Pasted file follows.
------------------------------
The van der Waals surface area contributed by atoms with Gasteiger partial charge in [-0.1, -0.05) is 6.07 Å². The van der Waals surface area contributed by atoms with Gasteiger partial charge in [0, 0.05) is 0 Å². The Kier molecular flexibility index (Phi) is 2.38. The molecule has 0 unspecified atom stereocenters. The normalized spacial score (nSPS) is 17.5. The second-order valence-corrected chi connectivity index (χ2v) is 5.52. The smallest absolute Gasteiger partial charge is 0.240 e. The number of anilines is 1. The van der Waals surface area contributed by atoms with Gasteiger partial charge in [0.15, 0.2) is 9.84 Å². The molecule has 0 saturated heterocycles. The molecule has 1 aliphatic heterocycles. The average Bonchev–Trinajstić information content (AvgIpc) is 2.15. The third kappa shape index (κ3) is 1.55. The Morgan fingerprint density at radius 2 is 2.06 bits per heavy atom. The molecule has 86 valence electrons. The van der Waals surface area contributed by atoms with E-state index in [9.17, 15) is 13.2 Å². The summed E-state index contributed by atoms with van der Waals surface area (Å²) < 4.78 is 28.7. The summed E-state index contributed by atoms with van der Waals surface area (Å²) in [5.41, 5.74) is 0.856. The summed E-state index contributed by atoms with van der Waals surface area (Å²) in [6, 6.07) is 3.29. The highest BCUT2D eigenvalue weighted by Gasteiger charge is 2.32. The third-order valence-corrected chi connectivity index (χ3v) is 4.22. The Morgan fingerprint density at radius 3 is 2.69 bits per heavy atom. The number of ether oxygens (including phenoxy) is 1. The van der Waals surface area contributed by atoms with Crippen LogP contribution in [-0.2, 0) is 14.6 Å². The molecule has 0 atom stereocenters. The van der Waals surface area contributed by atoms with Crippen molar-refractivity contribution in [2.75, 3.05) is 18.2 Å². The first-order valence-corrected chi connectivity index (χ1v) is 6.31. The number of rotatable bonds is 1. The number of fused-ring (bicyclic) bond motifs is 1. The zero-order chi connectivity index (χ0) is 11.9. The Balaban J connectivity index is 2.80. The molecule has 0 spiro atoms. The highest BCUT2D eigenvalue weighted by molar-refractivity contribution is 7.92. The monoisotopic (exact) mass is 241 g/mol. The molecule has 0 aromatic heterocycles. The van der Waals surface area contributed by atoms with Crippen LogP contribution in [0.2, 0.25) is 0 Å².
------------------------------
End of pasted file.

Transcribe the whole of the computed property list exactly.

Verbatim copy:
The van der Waals surface area contributed by atoms with Gasteiger partial charge in [-0.1, -0.05) is 6.07 Å². The van der Waals surface area contributed by atoms with Gasteiger partial charge in [0, 0.05) is 0 Å². The Kier molecular flexibility index (Phi) is 2.38. The molecule has 0 unspecified atom stereocenters. The normalized spacial score (nSPS) is 17.5. The second-order valence-corrected chi connectivity index (χ2v) is 5.52. The smallest absolute Gasteiger partial charge is 0.240 e. The number of anilines is 1. The van der Waals surface area contributed by atoms with Gasteiger partial charge in [0.15, 0.2) is 9.84 Å². The molecule has 0 saturated heterocycles. The molecule has 1 aliphatic heterocycles. The average Bonchev–Trinajstić information content (AvgIpc) is 2.15. The third kappa shape index (κ3) is 1.55. The Morgan fingerprint density at radius 2 is 2.06 bits per heavy atom. The molecule has 86 valence electrons. The van der Waals surface area contributed by atoms with E-state index in [9.17, 15) is 13.2 Å². The summed E-state index contributed by atoms with van der Waals surface area (Å²) < 4.78 is 28.7. The summed E-state index contributed by atoms with van der Waals surface area (Å²) in [5.41, 5.74) is 0.856. The summed E-state index contributed by atoms with van der Waals surface area (Å²) in [6, 6.07) is 3.29. The highest BCUT2D eigenvalue weighted by Gasteiger charge is 2.32. The third-order valence-corrected chi connectivity index (χ3v) is 4.22. The Morgan fingerprint density at radius 3 is 2.69 bits per heavy atom. The number of ether oxygens (including phenoxy) is 1. The van der Waals surface area contributed by atoms with Crippen LogP contribution in [-0.2, 0) is 14.6 Å². The molecule has 0 atom stereocenters. The van der Waals surface area contributed by atoms with Crippen molar-refractivity contribution in [2.75, 3.05) is 18.2 Å². The first-order valence-corrected chi connectivity index (χ1v) is 6.31. The number of rotatable bonds is 1. The number of fused-ring (bicyclic) bond motifs is 1. The zero-order chi connectivity index (χ0) is 11.9. The Balaban J connectivity index is 2.80. The molecule has 0 spiro atoms. The highest BCUT2D eigenvalue weighted by molar-refractivity contribution is 7.92. The monoisotopic (exact) mass is 241 g/mol. The molecule has 0 aromatic heterocycles. The van der Waals surface area contributed by atoms with Crippen LogP contribution in [0.2, 0.25) is 0 Å².